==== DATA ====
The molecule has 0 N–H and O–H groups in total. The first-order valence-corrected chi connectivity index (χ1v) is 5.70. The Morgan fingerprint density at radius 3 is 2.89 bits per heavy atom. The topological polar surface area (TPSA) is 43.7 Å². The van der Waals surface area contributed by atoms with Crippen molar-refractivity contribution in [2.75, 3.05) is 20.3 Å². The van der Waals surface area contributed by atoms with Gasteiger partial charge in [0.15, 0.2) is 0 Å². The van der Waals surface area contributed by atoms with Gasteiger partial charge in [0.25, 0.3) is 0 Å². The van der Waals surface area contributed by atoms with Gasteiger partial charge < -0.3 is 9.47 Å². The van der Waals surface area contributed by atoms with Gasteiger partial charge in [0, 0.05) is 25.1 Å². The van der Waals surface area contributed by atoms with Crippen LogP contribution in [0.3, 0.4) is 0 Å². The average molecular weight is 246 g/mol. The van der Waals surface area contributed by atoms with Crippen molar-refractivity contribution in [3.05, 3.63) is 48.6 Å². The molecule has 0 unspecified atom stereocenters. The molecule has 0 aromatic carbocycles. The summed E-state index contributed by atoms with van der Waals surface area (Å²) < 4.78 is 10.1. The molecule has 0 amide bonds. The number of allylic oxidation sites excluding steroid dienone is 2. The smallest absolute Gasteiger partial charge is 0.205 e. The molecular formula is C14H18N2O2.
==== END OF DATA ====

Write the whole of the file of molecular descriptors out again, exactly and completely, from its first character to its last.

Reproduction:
The molecule has 0 N–H and O–H groups in total. The first-order valence-corrected chi connectivity index (χ1v) is 5.70. The Morgan fingerprint density at radius 3 is 2.89 bits per heavy atom. The topological polar surface area (TPSA) is 43.7 Å². The van der Waals surface area contributed by atoms with Crippen molar-refractivity contribution in [2.75, 3.05) is 20.3 Å². The van der Waals surface area contributed by atoms with Gasteiger partial charge in [0.15, 0.2) is 0 Å². The van der Waals surface area contributed by atoms with Gasteiger partial charge in [0.25, 0.3) is 0 Å². The van der Waals surface area contributed by atoms with Gasteiger partial charge < -0.3 is 9.47 Å². The van der Waals surface area contributed by atoms with Gasteiger partial charge in [0, 0.05) is 25.1 Å². The van der Waals surface area contributed by atoms with Crippen LogP contribution in [0.3, 0.4) is 0 Å². The average molecular weight is 246 g/mol. The van der Waals surface area contributed by atoms with Crippen molar-refractivity contribution in [3.05, 3.63) is 48.6 Å². The molecule has 0 unspecified atom stereocenters. The molecule has 0 aromatic carbocycles. The summed E-state index contributed by atoms with van der Waals surface area (Å²) < 4.78 is 10.1. The molecule has 0 amide bonds. The number of allylic oxidation sites excluding steroid dienone is 2. The smallest absolute Gasteiger partial charge is 0.205 e. The molecular formula is C14H18N2O2.